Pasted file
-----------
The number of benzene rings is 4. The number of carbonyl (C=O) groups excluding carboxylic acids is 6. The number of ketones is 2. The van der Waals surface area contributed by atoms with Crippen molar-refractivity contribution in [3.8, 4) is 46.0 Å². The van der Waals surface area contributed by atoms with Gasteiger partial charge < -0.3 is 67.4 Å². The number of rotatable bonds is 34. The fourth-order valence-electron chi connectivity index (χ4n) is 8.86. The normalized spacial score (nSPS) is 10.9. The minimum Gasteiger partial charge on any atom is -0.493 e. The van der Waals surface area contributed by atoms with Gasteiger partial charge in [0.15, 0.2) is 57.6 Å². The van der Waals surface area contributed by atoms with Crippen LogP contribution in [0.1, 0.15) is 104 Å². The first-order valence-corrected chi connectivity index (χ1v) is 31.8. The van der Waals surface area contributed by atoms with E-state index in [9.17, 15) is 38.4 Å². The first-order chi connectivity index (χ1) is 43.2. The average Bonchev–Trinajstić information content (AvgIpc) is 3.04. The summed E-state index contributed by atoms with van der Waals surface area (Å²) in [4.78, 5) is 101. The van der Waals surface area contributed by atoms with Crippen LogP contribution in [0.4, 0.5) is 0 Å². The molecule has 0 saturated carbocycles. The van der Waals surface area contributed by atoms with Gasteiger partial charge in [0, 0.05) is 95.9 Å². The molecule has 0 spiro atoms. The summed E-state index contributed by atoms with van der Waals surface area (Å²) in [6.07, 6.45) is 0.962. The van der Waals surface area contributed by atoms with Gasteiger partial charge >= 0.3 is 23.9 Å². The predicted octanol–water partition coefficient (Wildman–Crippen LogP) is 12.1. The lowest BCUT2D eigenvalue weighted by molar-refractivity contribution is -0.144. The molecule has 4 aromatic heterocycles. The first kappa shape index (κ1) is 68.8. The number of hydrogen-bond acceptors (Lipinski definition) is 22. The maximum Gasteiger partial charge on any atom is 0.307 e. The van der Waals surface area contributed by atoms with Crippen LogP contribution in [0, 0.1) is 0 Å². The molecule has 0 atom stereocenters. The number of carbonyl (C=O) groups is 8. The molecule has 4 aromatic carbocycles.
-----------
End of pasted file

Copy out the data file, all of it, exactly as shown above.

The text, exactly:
The number of benzene rings is 4. The number of carbonyl (C=O) groups excluding carboxylic acids is 6. The number of ketones is 2. The van der Waals surface area contributed by atoms with Crippen molar-refractivity contribution in [3.8, 4) is 46.0 Å². The van der Waals surface area contributed by atoms with Gasteiger partial charge < -0.3 is 67.4 Å². The number of rotatable bonds is 34. The fourth-order valence-electron chi connectivity index (χ4n) is 8.86. The normalized spacial score (nSPS) is 10.9. The minimum Gasteiger partial charge on any atom is -0.493 e. The van der Waals surface area contributed by atoms with Gasteiger partial charge in [0.15, 0.2) is 57.6 Å². The van der Waals surface area contributed by atoms with Crippen LogP contribution in [0.1, 0.15) is 104 Å². The first-order valence-corrected chi connectivity index (χ1v) is 31.8. The van der Waals surface area contributed by atoms with E-state index in [9.17, 15) is 38.4 Å². The first-order chi connectivity index (χ1) is 43.2. The average Bonchev–Trinajstić information content (AvgIpc) is 3.04. The summed E-state index contributed by atoms with van der Waals surface area (Å²) in [4.78, 5) is 101. The van der Waals surface area contributed by atoms with Crippen LogP contribution in [0.4, 0.5) is 0 Å². The molecule has 0 saturated carbocycles. The van der Waals surface area contributed by atoms with Gasteiger partial charge in [0, 0.05) is 95.9 Å². The molecule has 0 spiro atoms. The summed E-state index contributed by atoms with van der Waals surface area (Å²) in [6.07, 6.45) is 0.962. The van der Waals surface area contributed by atoms with Gasteiger partial charge >= 0.3 is 23.9 Å². The predicted octanol–water partition coefficient (Wildman–Crippen LogP) is 12.1. The lowest BCUT2D eigenvalue weighted by molar-refractivity contribution is -0.144. The molecule has 4 aromatic heterocycles. The first kappa shape index (κ1) is 68.8. The number of hydrogen-bond acceptors (Lipinski definition) is 22. The maximum Gasteiger partial charge on any atom is 0.307 e. The van der Waals surface area contributed by atoms with Crippen LogP contribution in [0, 0.1) is 0 Å². The molecule has 0 atom stereocenters. The number of carbonyl (C=O) groups is 8. The molecule has 4 aromatic carbocycles.